Turnicidae – Buttonquails

One of the few bird families that have only three toes as the hind toe is missing

Buttonquails or hemipodes, which are part of the Turnicidae family, are small birds that live on the ground and may resemble quails, but they are not closely related to the quails of the Phasianidae family. Instead, they share a closer ancestry with the shorebirds.

Buttonquails are characterized by their brown, camouflaged plumage which allows them to blend seamlessly with their grassland and open forest habitats. They possess short, narrow beaks adapted for picking seeds and insects from the ground. Their wings are short and rounded, and while they are capable of flight, they are primarily terrestrial and rely on running and stealth to escape predators.

One of the most distinctive traits of buttonquails is the absence of a hind toe. Their feet have only three toes, which is an adaptation to their life on the ground. The lack of a hind toe reduces weight and possibly increases their running efficiency.

Buttonquails are distributed widely across the Old World, from southern Europe and Africa to Australia and the Solomon Islands. They inhabit a variety of warm, dry regions, including tropical and subtropical zones, as well as temperate areas. Their preferred environments are typically low grassy or brushy areas, such as forest clearings, secondary growth, woodland edges, savannas, and grasslands.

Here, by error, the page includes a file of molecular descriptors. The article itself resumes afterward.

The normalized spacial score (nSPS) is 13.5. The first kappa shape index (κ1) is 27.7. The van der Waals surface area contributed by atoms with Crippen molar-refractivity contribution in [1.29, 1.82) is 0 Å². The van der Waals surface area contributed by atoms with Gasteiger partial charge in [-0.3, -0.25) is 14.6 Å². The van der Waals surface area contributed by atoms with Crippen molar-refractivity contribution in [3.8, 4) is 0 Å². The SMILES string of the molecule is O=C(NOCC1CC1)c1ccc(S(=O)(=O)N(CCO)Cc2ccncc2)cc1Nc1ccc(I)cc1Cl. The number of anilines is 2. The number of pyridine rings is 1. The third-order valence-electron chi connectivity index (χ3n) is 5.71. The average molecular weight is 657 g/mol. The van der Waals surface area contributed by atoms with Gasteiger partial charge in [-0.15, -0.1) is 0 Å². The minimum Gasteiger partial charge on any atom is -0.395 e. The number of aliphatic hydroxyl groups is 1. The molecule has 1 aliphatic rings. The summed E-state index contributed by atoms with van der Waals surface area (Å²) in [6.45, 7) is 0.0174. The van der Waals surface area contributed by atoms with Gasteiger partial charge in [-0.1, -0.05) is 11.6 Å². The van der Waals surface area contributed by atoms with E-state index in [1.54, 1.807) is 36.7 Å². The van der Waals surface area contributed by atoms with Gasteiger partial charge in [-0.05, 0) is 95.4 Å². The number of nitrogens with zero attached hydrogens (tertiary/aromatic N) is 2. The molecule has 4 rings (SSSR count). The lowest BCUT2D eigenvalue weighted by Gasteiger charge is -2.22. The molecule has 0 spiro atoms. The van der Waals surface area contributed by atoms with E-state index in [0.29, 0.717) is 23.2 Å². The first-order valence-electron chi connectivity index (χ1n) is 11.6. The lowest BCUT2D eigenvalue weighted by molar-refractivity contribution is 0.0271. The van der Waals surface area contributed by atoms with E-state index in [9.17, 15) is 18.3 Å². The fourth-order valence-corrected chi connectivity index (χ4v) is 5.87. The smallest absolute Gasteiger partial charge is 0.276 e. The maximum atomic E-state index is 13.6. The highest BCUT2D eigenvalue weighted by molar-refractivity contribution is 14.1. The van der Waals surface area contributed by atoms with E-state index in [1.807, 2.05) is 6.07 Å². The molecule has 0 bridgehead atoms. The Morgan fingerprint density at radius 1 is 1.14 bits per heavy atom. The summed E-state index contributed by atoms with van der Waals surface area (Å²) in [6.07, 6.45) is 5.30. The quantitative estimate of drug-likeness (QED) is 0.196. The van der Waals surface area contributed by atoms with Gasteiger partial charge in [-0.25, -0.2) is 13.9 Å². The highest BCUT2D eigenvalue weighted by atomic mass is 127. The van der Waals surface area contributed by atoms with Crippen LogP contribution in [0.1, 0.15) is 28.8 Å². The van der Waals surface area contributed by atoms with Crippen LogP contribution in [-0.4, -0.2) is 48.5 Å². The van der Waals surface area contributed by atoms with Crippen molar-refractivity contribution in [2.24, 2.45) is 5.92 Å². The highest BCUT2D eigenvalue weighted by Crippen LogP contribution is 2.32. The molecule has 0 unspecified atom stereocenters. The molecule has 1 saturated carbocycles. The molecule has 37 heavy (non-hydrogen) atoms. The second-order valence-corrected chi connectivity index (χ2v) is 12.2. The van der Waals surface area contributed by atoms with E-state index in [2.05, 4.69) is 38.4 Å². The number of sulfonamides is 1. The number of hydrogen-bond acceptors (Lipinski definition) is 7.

These birds are primarily nocturnal, with much of their foraging activity occurring under the cover of darkness. They feed on a diet consisting of both seeds and insects, which they find among the leaf litter and soil.

Buttonquails are unique among birds in that they lay their eggs on the ground in a shallow nest or scrape. The female is often more brightly colored than the male, and in many species, she is also larger and more dominant. After laying her eggs, the female may leave them to be incubated by the male while she seeks another mate, a breeding system known as polyandry.